Diana not up to its namesake
DIANA ( M) Director: Oliver Hirschbiegel ( Downfall) Starring: Naomi Watts, Naveen Andrews, Juliet Stevenson, Douglas Hodge.
IT starts and ends with the moments leading up to the tragic death of the late Princess of Wales in a traffic tunnel in Paris. And in between? Well, Diana isn’t quite the cinematic car crash many English critics have pre- emptively proclaimed it to be.
Nevertheless, as far as biopics go, it is just about as dozy and dim- witted as a mistold life story on screen can get.
Some of the dialogue is howlingly off- topic (“yes, I’m a mad bitch!” says Diana with disarming cheeriness at one point).
A lot of the juicy stuff that veteran Dianaphiles will be thirsting for has been squeezed right out of the script.
Dodi? He’s just a quiet bloke with a boat Diana was using to make her real boyfriend jealous.
Prince Charles? You hear him talking on the telly once. Diana complains in a very roundabout way about what a dud husband he was. But otherwise, there’s no Chuck for your buck.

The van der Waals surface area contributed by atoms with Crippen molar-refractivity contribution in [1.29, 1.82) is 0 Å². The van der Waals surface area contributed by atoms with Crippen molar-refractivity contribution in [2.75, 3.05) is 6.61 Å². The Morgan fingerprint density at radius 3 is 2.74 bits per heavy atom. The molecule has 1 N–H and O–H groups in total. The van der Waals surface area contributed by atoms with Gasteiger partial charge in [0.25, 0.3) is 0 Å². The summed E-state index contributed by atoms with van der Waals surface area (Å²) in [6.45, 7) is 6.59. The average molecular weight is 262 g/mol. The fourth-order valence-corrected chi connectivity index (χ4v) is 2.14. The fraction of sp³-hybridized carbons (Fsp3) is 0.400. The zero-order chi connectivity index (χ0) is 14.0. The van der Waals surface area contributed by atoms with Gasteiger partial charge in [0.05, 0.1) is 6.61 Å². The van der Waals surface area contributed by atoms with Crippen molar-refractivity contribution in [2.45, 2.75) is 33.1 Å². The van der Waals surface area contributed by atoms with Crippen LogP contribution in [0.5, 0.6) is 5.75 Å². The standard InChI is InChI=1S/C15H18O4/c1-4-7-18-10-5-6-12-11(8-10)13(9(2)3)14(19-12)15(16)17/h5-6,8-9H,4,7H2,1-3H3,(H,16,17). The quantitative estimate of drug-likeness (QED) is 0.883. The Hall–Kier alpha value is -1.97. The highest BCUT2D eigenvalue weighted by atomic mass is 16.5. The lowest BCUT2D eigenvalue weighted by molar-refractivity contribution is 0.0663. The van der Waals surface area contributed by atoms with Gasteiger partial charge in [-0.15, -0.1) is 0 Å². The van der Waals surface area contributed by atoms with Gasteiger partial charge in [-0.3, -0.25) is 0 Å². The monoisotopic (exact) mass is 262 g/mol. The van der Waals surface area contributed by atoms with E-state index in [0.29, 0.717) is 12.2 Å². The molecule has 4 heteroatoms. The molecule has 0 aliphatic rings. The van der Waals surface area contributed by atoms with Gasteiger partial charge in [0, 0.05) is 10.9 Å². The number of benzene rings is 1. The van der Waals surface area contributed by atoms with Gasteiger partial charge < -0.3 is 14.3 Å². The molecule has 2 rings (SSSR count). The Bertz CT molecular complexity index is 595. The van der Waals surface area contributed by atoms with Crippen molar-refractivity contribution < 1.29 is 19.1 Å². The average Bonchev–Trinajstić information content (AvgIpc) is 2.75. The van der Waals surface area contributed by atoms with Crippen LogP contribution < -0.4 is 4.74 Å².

The Queen and the rest of that interfering, we- are- not- amused gang at Buckingham Palace? Not a mention.
In fact, the film seems to go far, far out of its way not to offend any living, breathing royals.
Again, if it’s scandal you’re after, you are not going to get what you’re after here.
What you will get is a fairly dull ( and occasionally, unintentionally comical) runthrough of Diana’s secret love affair with London- based Pakistani heart surgeon Haznat Khan ( played by Naveen Andrews). Broadly based on a bitsy book called
Diana: Her Last Love by Kate Snell, the years glossed over, in very fuzzy detail, are 1995 to 1997. If you need to know the rest, there’s always Wikipedia, I guess.
Then there’s the unavoidable fact that Australian star Naomi Watts has only the faintest semblance of a resemblance to Diana Spencer.
She can wear the couture clothes and the wavy hairdos convincingly, but if you slapped the same threads and wigs on, say, Shane Warne, the direct likeness would be in the same ballpark as Watts.
Performance- wise, Watts rarely finds a way to humanise the iconic character she is playing. There are some fascinating flickers of what might have been in a few scenes where Diana’s famous campaign against landmines is covered.
However, there are five times as many scenes ( Diana swears! Diana hides in the boot of a car! Diana can’t cook pasta! Diana can play the piano! Diana can vacuum the lounge!) where Watts is hung out to dry by some very soppy scripting.